Today’s uninhabited vehicles are largely tele-operated, with a person piloting or driving the vehicle remotely, but tomorrow’s won’t be. They will incorporate increasing autonomy, with human command at the mission level. This will enable one person to control multiple vehicles simultaneously, bringing greater combat power to the fight with the same number of personnel. Scaling up to large swarms, however, will require even more fundamental shifts in the command and control paradigm.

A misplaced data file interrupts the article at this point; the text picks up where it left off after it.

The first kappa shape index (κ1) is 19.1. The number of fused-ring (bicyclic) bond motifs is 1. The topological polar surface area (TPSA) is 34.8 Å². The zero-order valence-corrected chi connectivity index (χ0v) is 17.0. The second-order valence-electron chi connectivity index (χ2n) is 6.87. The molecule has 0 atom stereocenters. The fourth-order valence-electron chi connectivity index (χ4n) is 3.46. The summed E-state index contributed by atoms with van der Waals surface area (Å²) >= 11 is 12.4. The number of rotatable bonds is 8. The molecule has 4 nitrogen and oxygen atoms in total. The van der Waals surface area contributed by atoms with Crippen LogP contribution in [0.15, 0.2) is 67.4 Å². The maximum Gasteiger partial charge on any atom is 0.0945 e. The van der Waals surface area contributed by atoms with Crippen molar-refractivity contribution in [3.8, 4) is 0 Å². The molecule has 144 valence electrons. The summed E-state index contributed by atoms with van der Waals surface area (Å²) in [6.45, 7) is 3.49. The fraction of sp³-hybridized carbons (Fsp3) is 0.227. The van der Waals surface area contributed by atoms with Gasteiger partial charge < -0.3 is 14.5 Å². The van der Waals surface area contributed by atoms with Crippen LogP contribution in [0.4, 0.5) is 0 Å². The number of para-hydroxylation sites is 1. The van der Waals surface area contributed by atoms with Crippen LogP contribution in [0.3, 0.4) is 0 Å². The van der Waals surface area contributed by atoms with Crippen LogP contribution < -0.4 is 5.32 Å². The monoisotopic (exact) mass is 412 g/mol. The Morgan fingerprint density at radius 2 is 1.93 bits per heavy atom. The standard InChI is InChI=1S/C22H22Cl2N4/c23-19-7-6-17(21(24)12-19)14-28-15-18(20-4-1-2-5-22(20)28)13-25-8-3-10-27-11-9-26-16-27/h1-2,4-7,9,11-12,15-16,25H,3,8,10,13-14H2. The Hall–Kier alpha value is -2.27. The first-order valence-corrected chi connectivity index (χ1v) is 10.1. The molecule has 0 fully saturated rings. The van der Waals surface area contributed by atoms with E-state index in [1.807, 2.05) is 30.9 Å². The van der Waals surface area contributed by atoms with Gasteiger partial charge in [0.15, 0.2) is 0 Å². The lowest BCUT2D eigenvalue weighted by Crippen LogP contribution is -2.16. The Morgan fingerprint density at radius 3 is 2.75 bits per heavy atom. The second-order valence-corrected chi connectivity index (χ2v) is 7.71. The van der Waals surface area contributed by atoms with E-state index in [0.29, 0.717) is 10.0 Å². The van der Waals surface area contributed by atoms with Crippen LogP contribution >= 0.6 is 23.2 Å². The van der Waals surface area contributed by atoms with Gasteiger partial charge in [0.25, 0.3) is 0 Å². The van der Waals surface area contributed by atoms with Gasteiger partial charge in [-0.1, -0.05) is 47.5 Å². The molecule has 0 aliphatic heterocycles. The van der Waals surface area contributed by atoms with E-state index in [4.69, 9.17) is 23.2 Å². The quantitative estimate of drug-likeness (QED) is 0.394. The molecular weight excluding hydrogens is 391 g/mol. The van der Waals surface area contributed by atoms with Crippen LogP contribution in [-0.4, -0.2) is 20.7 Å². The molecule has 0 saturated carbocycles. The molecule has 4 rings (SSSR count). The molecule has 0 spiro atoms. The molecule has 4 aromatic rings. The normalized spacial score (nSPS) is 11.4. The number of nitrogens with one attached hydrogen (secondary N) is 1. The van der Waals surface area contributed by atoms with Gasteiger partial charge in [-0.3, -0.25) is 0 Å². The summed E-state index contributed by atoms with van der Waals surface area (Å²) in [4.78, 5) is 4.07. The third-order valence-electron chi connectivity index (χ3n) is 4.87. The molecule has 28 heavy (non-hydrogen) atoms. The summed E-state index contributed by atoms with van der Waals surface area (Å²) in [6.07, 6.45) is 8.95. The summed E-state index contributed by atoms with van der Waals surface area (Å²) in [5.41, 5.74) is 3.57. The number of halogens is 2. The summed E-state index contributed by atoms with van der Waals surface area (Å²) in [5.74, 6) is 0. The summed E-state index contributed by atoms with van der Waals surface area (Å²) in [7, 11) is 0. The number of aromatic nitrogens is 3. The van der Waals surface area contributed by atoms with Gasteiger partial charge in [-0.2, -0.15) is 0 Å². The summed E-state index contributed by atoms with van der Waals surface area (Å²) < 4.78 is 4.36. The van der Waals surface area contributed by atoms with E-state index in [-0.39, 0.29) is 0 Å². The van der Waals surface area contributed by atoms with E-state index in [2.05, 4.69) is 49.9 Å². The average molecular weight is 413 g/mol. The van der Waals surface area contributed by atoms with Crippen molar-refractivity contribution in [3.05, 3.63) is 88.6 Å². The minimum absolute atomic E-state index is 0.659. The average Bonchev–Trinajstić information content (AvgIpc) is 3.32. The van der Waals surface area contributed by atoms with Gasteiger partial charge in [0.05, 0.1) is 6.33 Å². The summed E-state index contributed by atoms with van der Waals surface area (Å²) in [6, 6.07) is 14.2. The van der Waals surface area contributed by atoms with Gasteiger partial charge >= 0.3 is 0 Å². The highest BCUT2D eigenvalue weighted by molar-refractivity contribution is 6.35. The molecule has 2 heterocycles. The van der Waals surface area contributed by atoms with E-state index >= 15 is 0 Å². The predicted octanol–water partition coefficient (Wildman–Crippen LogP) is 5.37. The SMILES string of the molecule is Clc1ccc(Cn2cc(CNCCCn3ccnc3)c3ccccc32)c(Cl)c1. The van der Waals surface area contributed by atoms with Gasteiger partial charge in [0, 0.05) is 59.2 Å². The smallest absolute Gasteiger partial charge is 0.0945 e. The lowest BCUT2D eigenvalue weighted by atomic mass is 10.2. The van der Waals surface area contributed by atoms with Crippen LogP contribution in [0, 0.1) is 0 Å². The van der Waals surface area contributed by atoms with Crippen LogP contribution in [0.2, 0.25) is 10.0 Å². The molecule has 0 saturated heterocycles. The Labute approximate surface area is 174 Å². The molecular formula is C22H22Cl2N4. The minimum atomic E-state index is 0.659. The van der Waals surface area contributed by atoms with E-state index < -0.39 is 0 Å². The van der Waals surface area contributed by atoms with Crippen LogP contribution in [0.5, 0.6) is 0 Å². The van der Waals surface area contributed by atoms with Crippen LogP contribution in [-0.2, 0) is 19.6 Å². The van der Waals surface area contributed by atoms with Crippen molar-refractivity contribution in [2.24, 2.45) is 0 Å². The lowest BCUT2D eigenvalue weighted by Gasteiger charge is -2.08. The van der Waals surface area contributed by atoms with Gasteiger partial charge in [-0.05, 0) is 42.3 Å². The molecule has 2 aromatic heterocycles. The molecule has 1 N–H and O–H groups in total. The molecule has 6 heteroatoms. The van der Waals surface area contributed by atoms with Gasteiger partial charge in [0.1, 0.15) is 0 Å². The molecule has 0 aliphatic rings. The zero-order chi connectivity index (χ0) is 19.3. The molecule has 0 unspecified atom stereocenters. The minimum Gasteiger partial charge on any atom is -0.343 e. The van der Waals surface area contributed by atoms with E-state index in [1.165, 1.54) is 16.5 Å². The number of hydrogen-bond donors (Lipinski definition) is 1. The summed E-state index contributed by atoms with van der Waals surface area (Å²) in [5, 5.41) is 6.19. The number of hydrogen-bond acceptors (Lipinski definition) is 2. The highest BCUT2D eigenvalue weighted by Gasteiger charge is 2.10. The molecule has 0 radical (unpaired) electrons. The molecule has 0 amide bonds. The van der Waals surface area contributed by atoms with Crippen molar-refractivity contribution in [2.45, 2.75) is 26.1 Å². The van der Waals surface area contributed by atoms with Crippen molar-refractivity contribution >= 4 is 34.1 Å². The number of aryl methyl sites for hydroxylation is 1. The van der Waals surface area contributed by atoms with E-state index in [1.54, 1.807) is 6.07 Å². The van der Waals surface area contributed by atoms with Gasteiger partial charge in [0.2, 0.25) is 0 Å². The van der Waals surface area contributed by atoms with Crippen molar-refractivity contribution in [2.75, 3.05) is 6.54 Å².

The Naval Postgraduate School is working on a 50-on-50 swarm vs. swarm aerial dogfight, and researchers at Harvard have built a swarm of over athousand simple robots working together to create simple formations. As the number of elements in a swarm increases, human control must shift increasingly to the swarm as a whole, rather than micromanaging individual elements.
Read the full op-ed at War on the Rocks.
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